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Hiv/Aids In India:An Epidemic Essay

1973 words - 8 pages

What may be seen as a result of a surplus of labor by an economist, has ultimately led to an epidemic. India's population, estimated to be 1.35 billion, suffers extensive poverty as more than thirty seven percent of its population lives below the poverty line. (Economy Watch) This surplus of labor has driven the price of labor in India to incredibly low amounts, hence the outsourcing which has become rampant. Low labor prices compounded with exclusion due to the caste system and high dependency on agriculture all have amplified the poverty which in turn, has given rise to the largest population—2.3 million--within the borders of a nation to be infected with HIV/AIDS. (India HIV and AIDS Statistics.)

Though those who are infected represent less the one percent of the total population, the environmental conditions of the society by which India presides are conducive to the rapid spread of this problem. More importantly, of those that are infected, thirty nine percent are women which increases the probability of parent-to-child transmission of this STI(Sexually Transmitted Infection). While an entire forty percent of the HIV bearing population is constituted by women, only a fraction of a percentage point of those women who choose to get screened test positive for the infection indicating a major problem—those who have it, are unaware or choose not be screened*. Close to eighty five percent of the transfers are through sexual transmission, five percent through parent-to-child transmission and the remainder through injecting drug use. As observed, red-light districts in India have given obvious rises and have some of the highest incidence of AIDS (fifty percent in Mumbai and Pune), but the other regions of the country do not remain untouched. In fact, this epidemic is more pronounced in urban areas than rural areas throughout India wherein HIV has made major inroads in the slums and had bolstered in certain areas (such as the northeast) due to injecting drug use. In recent years, India has seen some improvement in certain regions in terms of prevalence. As a whole, India has placed itself on the same trajectory as Africa. But this problem cannot be attributed to just one cause. India’s unique culture, environmental/economical conditions, and standard of living have all had significant implication on this problem. (HIV/AIDS)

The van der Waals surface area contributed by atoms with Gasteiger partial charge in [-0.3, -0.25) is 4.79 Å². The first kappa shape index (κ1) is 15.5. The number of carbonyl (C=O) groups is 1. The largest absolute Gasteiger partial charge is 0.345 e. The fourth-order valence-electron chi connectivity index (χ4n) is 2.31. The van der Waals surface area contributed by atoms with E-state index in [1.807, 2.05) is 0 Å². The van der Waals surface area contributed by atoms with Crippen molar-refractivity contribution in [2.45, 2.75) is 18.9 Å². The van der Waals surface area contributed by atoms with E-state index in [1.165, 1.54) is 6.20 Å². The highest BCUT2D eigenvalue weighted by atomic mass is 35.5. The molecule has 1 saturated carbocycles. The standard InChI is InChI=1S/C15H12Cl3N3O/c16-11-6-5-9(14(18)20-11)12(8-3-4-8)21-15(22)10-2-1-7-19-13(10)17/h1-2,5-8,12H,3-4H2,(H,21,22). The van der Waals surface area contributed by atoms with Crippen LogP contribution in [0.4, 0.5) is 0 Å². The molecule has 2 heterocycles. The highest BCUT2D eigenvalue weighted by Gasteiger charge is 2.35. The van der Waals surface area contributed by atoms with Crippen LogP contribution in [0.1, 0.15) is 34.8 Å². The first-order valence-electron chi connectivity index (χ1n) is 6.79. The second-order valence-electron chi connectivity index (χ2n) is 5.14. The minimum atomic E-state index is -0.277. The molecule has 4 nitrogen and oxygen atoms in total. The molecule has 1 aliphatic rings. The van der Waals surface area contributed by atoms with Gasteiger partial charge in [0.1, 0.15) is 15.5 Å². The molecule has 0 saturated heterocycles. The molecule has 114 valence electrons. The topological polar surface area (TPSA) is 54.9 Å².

Poverty. This condition in the country gives rise to sex workers due to inability to find work in an extremely competitive agricultural market and lack of sufficient funds to survive. Suppressed by a need to raise sufficient funds for themselves, women in India engage in sexual activities which have given rise to several red-light districts. Giving structure to such a common method of sexual interaction, the prostitution business has fostered the growth of the infection HIV within the country. If it is not apparent enough, in the cities of Mumbai and Pune, incidence of the infection has risen to fifty percent as a...

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